"Eighty percent of the thirty fastest growing jobs require a college degree." Thus speaks Secretary of Education, Margaret Spellings. Often. Her claim parallels the contentions from various commissions that we must educate ever more of our students to an ever higher level to stay globally competitive. In addition, we must end the mismatch between what students know and can do and what employers demand that they know and can do.
Spellings' comment is almost true if you include as a "college degree" the associate's degrees that are delivered by community colleges. If you stick to a more traditional criterion of the bachelor's, then only 67 percent of the fastest growing jobs, as projected by the Bureau of Labor Statistics, require a degree. Ten of the thirty require a bachelor's and 10 require something more.
Spellings' assertion, though, slides past the fact that rates and numbers often paint extremely different pictures of what is going on. "Fastest growing" is a rate. If I make $1 today and double that for each of the next 4 days, my rate of increase in rapid, but at the end of the week I've only made $31. The fastest growing jobs do not account for very many jobs. In the BLS projections from 2004 to 2014, the number of retail sales clerk positions totals more than the top ten fastest growing jobs combined.
If one looks at sheer numbers of jobs, one sees what we might call the "Wal-Martization of America." The occupations with legions of jobs are mostly in the low-skilled, low pay sectors. Nineteen of the 30 occupations with the largest numbers of jobs are in the "low" or "very low" pay categories such as retail sales, janitors, food prep workers, waiters, home health aides, office clerks, etc. The BLS categorizes all jobs into four quartiles by pay and low paying is truly low paying. The "low paying" 25% of jobs pay from $20,190 to $28,570 a year while the "very low paying" 25% pay less than $20,190. Even the BLS' highest quartile will not strike many as actually "very high paying," $43,600 or better.
The workforce Spellings and the reformers say they want and need is not the workforce our job market actually requires.
When people assert that young people lack the skills that employers demand, they often point to test scores and say something like "Only a third of American students can read at the proficient level or better." This is a horrifically misleading interpretation of data from the National Assessment of Educational Progress, but that is another blog. But employers don't pay any attention to test scores except, on occasion, to scores from the tests that they themselves give as part of the interview process. Michael Handel of the Economic Policy Institute has pointed out that taking a paper and pencil test is a solitary enterprise while most jobs occur in a social setting. Employees who don't understand what they need to do can consult a manual or ask another employee or a supervisor. If done while taking a test, this is called cheating.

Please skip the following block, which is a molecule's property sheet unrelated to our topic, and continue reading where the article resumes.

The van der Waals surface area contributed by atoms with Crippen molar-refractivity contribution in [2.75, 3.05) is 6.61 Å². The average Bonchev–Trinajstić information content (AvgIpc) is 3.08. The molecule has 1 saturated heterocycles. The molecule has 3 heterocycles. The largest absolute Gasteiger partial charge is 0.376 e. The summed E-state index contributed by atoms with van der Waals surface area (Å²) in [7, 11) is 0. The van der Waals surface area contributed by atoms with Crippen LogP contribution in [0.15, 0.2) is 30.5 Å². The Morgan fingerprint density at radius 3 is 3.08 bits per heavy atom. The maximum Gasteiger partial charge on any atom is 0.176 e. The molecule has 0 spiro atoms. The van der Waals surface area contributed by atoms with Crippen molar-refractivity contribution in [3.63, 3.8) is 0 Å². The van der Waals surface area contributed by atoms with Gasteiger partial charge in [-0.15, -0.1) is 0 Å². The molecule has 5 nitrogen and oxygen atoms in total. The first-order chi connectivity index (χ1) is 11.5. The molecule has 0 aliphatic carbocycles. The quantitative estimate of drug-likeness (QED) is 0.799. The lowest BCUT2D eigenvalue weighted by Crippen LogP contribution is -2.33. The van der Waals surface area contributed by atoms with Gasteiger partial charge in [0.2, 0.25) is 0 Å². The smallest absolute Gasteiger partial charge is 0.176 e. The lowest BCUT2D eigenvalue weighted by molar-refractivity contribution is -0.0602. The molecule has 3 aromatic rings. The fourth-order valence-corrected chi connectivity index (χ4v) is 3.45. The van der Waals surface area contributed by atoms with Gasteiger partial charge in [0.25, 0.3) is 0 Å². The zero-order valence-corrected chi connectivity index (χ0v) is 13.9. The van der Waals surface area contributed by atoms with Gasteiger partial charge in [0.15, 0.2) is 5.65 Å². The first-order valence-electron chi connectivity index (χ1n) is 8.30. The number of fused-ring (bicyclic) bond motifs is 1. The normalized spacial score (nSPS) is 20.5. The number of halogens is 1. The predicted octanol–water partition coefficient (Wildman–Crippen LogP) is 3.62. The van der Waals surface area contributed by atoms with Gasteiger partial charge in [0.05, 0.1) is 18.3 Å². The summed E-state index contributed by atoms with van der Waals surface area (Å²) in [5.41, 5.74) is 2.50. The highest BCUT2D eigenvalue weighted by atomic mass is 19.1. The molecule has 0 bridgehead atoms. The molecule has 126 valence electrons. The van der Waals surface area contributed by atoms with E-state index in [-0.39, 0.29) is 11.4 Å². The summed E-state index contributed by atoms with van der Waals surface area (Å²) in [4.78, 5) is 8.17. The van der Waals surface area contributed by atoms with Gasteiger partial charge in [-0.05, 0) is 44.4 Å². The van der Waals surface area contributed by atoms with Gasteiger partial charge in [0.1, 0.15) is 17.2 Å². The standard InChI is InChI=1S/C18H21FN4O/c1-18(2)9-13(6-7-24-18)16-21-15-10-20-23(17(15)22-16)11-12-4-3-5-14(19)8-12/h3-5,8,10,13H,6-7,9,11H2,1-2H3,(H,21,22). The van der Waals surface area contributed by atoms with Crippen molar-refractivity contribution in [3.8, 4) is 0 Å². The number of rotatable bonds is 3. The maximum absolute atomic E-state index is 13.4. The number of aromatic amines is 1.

Tests have no social context. Jobs do. Perhaps that is why recent studies indicate employers want the "soft skills" that used to go under the rubric of "work ethic:" reliability, communication skills, timeliness, attitude, etc.
Handel's research and that of Paul Barton at Educational Testing Service indicate that it's not the skills lack that bugs employers although that's a convenient target. It's really just that young people are young. Period. Handel reports on some focus group leaders saying "we were surprised at just how much animosity there is toward young people in the employer community. In the focus groups, the response was almost scatological." Barton has a similar take: "Employers, other than those in industries that rely heavily on teenagers, do not want to hire high school graduates until they are well into their 20s, irrespective of how well they might do in high school" (emphasis in the original). And the report, Tough Choices or Tough Times (panned in an earlier blog) wants to end high school after 10th grade?
To answer the question in the title of the blog, the problem with kids today is that they are kids. They'll get over it and employers will get over disliking them, but it will take some years. Whether you see the process as maturation or inhuman conditioning will depend on your view of society generally.
On April 26, 1983 A Nation At Risk warned us of a "rising tide of mediocrity" allegedly coming out of our schools. If an unfriendly foreign power had inflicted our educational system on us, the report declared, "We might well have considered it an act of war." The mediocrities that graduated six weeks after that document hit the streets have blown out the candles on their 40th birthday cake. As workers age 25 to 35, they presided over the longest economic expansion in the nation's history.
They are probably inhabiting executive suites and complaining about kids today.